Think wedding stress ends with “I do”? No such luck. The idea of returning from your honeymoon and, like kids on Christmas, ripping through all your wedding gifts sounds grand. But beware: your post-present high might be killed when you realize that you have one final chore: thank-you notes. The task of writing a personal note to 180 guests is definitely daunting, but it’s not impossible. Here’s a survival guide:
MAKE NOTES OF YOUR OWN
- Keep in mind that the thank-you note project begins way back when you gather your guests’ names and addresses to send the invitations. Do yourself a big favor: Save that list! Make a copy of it at invitation time and put it away. Before you start opening gift boxes, find that list and record each gift next to the giver’s name and address.
- Be sure to write a few words about the gift so you don’t get confused. You’ll never remember which of the 10 crystal vases your Aunt Alma gave you, so be specific: “Waterford Balmoral vase.”
- Put a big check mark next to the guest’s name when the thank-you note has been signed, sealed, and delivered — this is the part you’ll enjoy most.
Get a jump on it
- Try to start writing thank-yous as soon as gifts start arriving. This may mean before the wedding, so be prepared.
- Don’t attempt to get them all done in one sitting; trust us — it simply won’t happen.
- The rule is that you’re supposed to get thank-yous out for gifts received before the wedding within two weeks after they arrive; after the wedding, within a month after you return from the honeymoon. Well, it’s a nice thing to aspire to, but I say if you get ‘em all done before (okay, around) your one-month anniversary, you’ll be happy and so will your guests.
- Set up a designated writing area at home. Make sure it’s a comfortable place, not too far from the kitchen or bathroom, with a TV or radio nearby.
- Buy yourself some great stationery. After the wedding, act like a married person and get the good stuff. Go for the heavy-duty Crane’s notecards in ecru. Even better: Have them monogrammed with your new initials. That’s right, flaunt your married status!
- Equip yourself with pens that you like to write with. Stay away from the cheap supermarket variety that make big ink blobs when they’re overused. Go for a more grown-up writing instrument — roller-ball pens are much smoother. Mont Blanc makes some impressive models, if you’ve got the cash. Go ahead and have it monogrammed, as long as you’re in we’re-married-now mode.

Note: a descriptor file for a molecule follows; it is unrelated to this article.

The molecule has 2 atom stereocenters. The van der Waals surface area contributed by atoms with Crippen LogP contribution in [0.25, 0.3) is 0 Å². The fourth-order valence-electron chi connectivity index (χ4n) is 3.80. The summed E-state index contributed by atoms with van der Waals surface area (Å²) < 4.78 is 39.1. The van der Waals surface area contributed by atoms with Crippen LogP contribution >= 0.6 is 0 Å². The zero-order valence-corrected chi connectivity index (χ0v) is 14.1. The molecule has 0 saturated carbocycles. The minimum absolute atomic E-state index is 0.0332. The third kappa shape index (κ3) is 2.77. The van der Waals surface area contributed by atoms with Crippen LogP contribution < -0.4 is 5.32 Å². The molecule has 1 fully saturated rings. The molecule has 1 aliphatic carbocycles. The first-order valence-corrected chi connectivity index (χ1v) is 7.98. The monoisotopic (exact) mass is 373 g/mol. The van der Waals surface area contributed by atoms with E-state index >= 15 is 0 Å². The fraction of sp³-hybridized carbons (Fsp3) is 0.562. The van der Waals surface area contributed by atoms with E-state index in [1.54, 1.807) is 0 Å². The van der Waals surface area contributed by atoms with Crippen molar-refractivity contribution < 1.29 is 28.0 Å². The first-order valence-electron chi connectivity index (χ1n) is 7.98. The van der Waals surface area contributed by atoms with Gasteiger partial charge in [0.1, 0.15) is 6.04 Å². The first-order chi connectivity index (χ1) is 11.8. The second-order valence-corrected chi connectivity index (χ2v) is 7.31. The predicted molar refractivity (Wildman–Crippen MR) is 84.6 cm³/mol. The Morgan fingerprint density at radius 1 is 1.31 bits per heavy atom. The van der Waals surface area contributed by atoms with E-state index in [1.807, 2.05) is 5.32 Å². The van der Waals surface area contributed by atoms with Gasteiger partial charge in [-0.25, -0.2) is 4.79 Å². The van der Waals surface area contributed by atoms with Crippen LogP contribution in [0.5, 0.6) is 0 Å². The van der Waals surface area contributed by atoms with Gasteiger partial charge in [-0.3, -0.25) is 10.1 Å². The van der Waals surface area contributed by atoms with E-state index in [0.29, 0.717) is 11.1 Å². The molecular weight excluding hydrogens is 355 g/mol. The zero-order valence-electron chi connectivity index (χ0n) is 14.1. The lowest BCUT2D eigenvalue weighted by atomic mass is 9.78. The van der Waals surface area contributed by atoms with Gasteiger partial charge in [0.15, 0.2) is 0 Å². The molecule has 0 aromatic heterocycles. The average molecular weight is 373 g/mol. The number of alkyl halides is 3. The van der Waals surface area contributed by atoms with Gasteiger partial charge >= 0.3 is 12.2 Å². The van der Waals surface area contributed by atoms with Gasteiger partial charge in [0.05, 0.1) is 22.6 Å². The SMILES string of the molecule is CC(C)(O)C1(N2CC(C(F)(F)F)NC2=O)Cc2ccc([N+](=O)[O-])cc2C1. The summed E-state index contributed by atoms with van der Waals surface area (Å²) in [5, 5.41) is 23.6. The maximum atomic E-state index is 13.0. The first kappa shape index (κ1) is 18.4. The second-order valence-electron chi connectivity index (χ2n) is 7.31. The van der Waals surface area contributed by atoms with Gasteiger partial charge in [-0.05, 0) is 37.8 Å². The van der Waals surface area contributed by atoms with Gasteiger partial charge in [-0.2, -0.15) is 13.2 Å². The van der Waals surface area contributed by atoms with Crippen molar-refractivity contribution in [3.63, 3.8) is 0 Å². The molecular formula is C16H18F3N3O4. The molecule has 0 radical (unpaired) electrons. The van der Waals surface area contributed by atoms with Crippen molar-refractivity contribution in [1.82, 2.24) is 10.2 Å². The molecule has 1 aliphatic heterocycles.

What to write
- Share your thoughts about the gift (if you didn’t like it, lie!) and what you plan to do with it (or what you would do with it, if you liked it).
- Add a personal reference — something that proves you’re not writing the same message to every single guest.
- While the etiquette is to sign only one name to each note and just mention your beloved (“Pooky and I”) in it, lots of couples these days think it’s nice to sign both their names, especially if the thank-you is to mutual friends and not your Aunt Edna, who your new spouse hasn’t met yet.
- Sample thank-you note for a cash gift:
Dear Aunt Sue and Uncle Tom,
Thank you so much for your generous gift. Lila and I are saving for a new home and thanks to you, we’ll be shopping for our dream house very soon. Again, many thanks for thinking of us and for sharing our special day.
- Sample thank-you note for a gift chosen from your bridal registry:
Dear Elizabeth and Albert,
Thank you so much for the crystal wine goblets. We now have a complete set! Derek and I are looking forward to your next visit, when we can enjoy a drink together. Thank you again for thinking of us at this special time in our lives.
Warmest regards, Lila
- Sample thank-you note for a gift you really didn’t like:
Dear Winona and Leif,
Thank you for the fluorescent lava lamps. You are both so thoughtful! Every time we look at them, we will think of you and this special time in our lives. Again, many thanks for sharing our joy.
Fondly, Lila and Derek